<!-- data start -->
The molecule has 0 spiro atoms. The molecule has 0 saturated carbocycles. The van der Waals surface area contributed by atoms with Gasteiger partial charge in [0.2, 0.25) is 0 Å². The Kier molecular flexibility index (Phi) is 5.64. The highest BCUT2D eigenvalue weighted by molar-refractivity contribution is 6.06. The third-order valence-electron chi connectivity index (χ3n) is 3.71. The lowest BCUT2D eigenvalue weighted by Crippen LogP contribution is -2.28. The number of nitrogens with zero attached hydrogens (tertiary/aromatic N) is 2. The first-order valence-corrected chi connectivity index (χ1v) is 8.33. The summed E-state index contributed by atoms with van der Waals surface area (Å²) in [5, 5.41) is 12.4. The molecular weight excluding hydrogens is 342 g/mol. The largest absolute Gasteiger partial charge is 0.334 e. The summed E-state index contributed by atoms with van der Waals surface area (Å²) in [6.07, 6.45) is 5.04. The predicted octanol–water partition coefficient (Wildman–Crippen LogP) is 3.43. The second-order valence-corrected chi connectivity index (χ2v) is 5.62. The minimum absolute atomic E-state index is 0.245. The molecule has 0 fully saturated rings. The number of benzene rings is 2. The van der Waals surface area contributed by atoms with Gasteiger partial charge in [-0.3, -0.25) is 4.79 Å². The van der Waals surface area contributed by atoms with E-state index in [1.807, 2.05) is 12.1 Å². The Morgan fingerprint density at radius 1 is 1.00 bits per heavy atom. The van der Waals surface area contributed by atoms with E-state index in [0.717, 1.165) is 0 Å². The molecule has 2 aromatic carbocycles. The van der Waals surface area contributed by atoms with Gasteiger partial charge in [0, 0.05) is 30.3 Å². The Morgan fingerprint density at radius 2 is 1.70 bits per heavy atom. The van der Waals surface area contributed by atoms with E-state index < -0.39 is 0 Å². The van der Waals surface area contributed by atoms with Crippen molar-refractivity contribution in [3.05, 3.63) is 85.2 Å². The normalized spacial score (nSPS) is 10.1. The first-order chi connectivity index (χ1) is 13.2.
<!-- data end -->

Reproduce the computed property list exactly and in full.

The molecule has 0 spiro atoms. The molecule has 0 saturated carbocycles. The van der Waals surface area contributed by atoms with Gasteiger partial charge in [0.2, 0.25) is 0 Å². The Kier molecular flexibility index (Phi) is 5.64. The highest BCUT2D eigenvalue weighted by molar-refractivity contribution is 6.06. The third-order valence-electron chi connectivity index (χ3n) is 3.71. The lowest BCUT2D eigenvalue weighted by Crippen LogP contribution is -2.28. The number of nitrogens with zero attached hydrogens (tertiary/aromatic N) is 2. The first-order valence-corrected chi connectivity index (χ1v) is 8.33. The summed E-state index contributed by atoms with van der Waals surface area (Å²) in [5, 5.41) is 12.4. The molecular weight excluding hydrogens is 342 g/mol. The largest absolute Gasteiger partial charge is 0.334 e. The summed E-state index contributed by atoms with van der Waals surface area (Å²) in [6.07, 6.45) is 5.04. The predicted octanol–water partition coefficient (Wildman–Crippen LogP) is 3.43. The second-order valence-corrected chi connectivity index (χ2v) is 5.62. The minimum absolute atomic E-state index is 0.245. The molecule has 0 fully saturated rings. The number of benzene rings is 2. The van der Waals surface area contributed by atoms with Gasteiger partial charge in [-0.3, -0.25) is 4.79 Å². The van der Waals surface area contributed by atoms with E-state index in [1.807, 2.05) is 12.1 Å². The Morgan fingerprint density at radius 1 is 1.00 bits per heavy atom. The van der Waals surface area contributed by atoms with E-state index in [0.717, 1.165) is 0 Å². The molecule has 2 aromatic carbocycles. The van der Waals surface area contributed by atoms with Gasteiger partial charge in [0, 0.05) is 30.3 Å². The Morgan fingerprint density at radius 2 is 1.70 bits per heavy atom. The van der Waals surface area contributed by atoms with E-state index < -0.39 is 0 Å². The van der Waals surface area contributed by atoms with Crippen molar-refractivity contribution in [3.05, 3.63) is 85.2 Å². The normalized spacial score (nSPS) is 10.1. The first-order chi connectivity index (χ1) is 13.2.